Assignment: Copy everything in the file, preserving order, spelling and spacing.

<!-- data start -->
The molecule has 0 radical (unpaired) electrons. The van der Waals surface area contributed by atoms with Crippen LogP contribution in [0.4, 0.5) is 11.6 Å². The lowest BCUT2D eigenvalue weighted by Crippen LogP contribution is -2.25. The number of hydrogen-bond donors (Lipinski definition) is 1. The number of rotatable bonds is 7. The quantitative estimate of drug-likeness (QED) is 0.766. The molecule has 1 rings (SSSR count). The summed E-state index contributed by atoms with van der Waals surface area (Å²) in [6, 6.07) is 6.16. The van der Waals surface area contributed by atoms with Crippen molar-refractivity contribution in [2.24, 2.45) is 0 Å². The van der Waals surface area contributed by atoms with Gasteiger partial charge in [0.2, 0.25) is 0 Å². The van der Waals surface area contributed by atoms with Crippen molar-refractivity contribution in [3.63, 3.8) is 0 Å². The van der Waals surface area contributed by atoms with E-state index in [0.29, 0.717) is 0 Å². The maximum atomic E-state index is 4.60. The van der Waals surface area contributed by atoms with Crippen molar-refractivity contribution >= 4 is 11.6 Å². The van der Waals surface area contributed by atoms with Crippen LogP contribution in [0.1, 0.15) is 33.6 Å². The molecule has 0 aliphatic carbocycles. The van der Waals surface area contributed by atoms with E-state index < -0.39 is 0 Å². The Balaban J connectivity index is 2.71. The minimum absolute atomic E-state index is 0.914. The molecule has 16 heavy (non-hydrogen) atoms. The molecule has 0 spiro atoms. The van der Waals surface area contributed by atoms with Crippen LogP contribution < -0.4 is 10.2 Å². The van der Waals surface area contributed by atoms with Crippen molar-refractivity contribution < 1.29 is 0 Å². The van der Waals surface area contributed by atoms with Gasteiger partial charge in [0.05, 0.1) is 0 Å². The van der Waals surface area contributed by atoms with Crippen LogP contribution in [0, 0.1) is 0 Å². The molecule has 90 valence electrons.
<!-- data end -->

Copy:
The molecule has 0 radical (unpaired) electrons. The van der Waals surface area contributed by atoms with Crippen LogP contribution in [0.4, 0.5) is 11.6 Å². The lowest BCUT2D eigenvalue weighted by Crippen LogP contribution is -2.25. The number of hydrogen-bond donors (Lipinski definition) is 1. The number of rotatable bonds is 7. The quantitative estimate of drug-likeness (QED) is 0.766. The molecule has 1 rings (SSSR count). The summed E-state index contributed by atoms with van der Waals surface area (Å²) in [6, 6.07) is 6.16. The van der Waals surface area contributed by atoms with Crippen molar-refractivity contribution in [2.24, 2.45) is 0 Å². The van der Waals surface area contributed by atoms with Gasteiger partial charge in [0.2, 0.25) is 0 Å². The van der Waals surface area contributed by atoms with Crippen molar-refractivity contribution in [3.63, 3.8) is 0 Å². The van der Waals surface area contributed by atoms with E-state index in [0.29, 0.717) is 0 Å². The maximum atomic E-state index is 4.60. The van der Waals surface area contributed by atoms with Crippen molar-refractivity contribution >= 4 is 11.6 Å². The van der Waals surface area contributed by atoms with Crippen LogP contribution in [0.1, 0.15) is 33.6 Å². The molecule has 0 aliphatic carbocycles. The van der Waals surface area contributed by atoms with E-state index < -0.39 is 0 Å². The Balaban J connectivity index is 2.71. The minimum absolute atomic E-state index is 0.914. The molecule has 16 heavy (non-hydrogen) atoms. The molecule has 0 spiro atoms. The van der Waals surface area contributed by atoms with Crippen LogP contribution < -0.4 is 10.2 Å². The van der Waals surface area contributed by atoms with Crippen molar-refractivity contribution < 1.29 is 0 Å². The van der Waals surface area contributed by atoms with Gasteiger partial charge in [0.05, 0.1) is 0 Å². The van der Waals surface area contributed by atoms with Crippen LogP contribution in [0, 0.1) is 0 Å². The molecule has 90 valence electrons.